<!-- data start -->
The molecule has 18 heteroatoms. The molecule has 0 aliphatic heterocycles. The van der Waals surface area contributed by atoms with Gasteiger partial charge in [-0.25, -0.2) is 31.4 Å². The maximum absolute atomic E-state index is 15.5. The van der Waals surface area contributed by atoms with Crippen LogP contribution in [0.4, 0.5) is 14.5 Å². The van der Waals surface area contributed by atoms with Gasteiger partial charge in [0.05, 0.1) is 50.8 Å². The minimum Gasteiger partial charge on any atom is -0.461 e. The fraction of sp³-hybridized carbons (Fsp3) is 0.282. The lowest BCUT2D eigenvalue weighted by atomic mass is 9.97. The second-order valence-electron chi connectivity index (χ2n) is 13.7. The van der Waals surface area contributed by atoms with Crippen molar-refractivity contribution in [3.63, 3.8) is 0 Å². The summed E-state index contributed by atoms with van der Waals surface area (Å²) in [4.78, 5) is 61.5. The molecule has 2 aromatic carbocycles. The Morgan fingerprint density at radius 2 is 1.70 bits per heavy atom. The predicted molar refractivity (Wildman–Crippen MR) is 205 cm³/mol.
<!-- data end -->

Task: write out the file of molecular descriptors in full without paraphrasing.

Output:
The molecule has 18 heteroatoms. The molecule has 0 aliphatic heterocycles. The van der Waals surface area contributed by atoms with Gasteiger partial charge in [-0.25, -0.2) is 31.4 Å². The maximum absolute atomic E-state index is 15.5. The van der Waals surface area contributed by atoms with Crippen LogP contribution in [0.4, 0.5) is 14.5 Å². The van der Waals surface area contributed by atoms with Gasteiger partial charge in [0.05, 0.1) is 50.8 Å². The minimum Gasteiger partial charge on any atom is -0.461 e. The fraction of sp³-hybridized carbons (Fsp3) is 0.282. The lowest BCUT2D eigenvalue weighted by atomic mass is 9.97. The second-order valence-electron chi connectivity index (χ2n) is 13.7. The van der Waals surface area contributed by atoms with Crippen molar-refractivity contribution in [3.63, 3.8) is 0 Å². The summed E-state index contributed by atoms with van der Waals surface area (Å²) in [4.78, 5) is 61.5. The molecule has 2 aromatic carbocycles. The Morgan fingerprint density at radius 2 is 1.70 bits per heavy atom. The predicted molar refractivity (Wildman–Crippen MR) is 205 cm³/mol.